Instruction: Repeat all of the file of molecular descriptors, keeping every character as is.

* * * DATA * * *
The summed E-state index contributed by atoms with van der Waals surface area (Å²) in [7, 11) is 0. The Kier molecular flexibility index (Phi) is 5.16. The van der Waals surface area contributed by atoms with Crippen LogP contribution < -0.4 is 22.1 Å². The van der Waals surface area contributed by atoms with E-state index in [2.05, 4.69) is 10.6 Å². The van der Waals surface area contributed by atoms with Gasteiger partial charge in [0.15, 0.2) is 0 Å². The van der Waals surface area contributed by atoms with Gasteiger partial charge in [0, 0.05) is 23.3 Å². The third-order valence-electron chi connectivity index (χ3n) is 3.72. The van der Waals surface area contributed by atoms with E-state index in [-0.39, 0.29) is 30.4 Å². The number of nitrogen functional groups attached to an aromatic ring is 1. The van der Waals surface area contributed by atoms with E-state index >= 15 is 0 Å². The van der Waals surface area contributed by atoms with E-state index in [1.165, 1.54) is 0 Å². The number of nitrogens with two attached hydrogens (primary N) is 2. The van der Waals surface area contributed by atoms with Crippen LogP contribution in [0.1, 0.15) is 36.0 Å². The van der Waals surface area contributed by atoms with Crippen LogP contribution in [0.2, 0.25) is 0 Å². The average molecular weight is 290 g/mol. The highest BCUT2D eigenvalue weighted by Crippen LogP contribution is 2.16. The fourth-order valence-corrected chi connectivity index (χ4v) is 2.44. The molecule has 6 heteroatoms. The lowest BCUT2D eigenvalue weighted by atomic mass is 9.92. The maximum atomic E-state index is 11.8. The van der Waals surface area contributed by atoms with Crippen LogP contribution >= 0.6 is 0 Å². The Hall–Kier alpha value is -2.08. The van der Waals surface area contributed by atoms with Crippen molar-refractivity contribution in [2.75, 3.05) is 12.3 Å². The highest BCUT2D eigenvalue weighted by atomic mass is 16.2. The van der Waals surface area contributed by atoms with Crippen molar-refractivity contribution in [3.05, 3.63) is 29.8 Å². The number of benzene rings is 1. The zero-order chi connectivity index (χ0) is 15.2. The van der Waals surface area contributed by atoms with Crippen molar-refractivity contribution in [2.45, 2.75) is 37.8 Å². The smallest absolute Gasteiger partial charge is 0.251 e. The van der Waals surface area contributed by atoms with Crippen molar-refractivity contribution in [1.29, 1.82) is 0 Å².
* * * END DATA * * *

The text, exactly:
The summed E-state index contributed by atoms with van der Waals surface area (Å²) in [7, 11) is 0. The Kier molecular flexibility index (Phi) is 5.16. The van der Waals surface area contributed by atoms with Crippen LogP contribution < -0.4 is 22.1 Å². The van der Waals surface area contributed by atoms with E-state index in [2.05, 4.69) is 10.6 Å². The van der Waals surface area contributed by atoms with Gasteiger partial charge in [0.15, 0.2) is 0 Å². The van der Waals surface area contributed by atoms with Gasteiger partial charge in [0, 0.05) is 23.3 Å². The third-order valence-electron chi connectivity index (χ3n) is 3.72. The van der Waals surface area contributed by atoms with E-state index in [-0.39, 0.29) is 30.4 Å². The number of nitrogen functional groups attached to an aromatic ring is 1. The van der Waals surface area contributed by atoms with E-state index >= 15 is 0 Å². The van der Waals surface area contributed by atoms with E-state index in [1.165, 1.54) is 0 Å². The number of nitrogens with two attached hydrogens (primary N) is 2. The van der Waals surface area contributed by atoms with Crippen LogP contribution in [0.1, 0.15) is 36.0 Å². The van der Waals surface area contributed by atoms with Crippen LogP contribution in [0.2, 0.25) is 0 Å². The average molecular weight is 290 g/mol. The highest BCUT2D eigenvalue weighted by Crippen LogP contribution is 2.16. The fourth-order valence-corrected chi connectivity index (χ4v) is 2.44. The molecule has 6 heteroatoms. The lowest BCUT2D eigenvalue weighted by atomic mass is 9.92. The maximum atomic E-state index is 11.8. The van der Waals surface area contributed by atoms with Crippen LogP contribution >= 0.6 is 0 Å². The Hall–Kier alpha value is -2.08. The van der Waals surface area contributed by atoms with Crippen molar-refractivity contribution in [2.75, 3.05) is 12.3 Å². The highest BCUT2D eigenvalue weighted by atomic mass is 16.2. The van der Waals surface area contributed by atoms with Crippen molar-refractivity contribution in [3.05, 3.63) is 29.8 Å². The number of benzene rings is 1. The zero-order chi connectivity index (χ0) is 15.2. The van der Waals surface area contributed by atoms with Crippen molar-refractivity contribution in [2.45, 2.75) is 37.8 Å². The smallest absolute Gasteiger partial charge is 0.251 e. The van der Waals surface area contributed by atoms with Crippen molar-refractivity contribution in [1.29, 1.82) is 0 Å².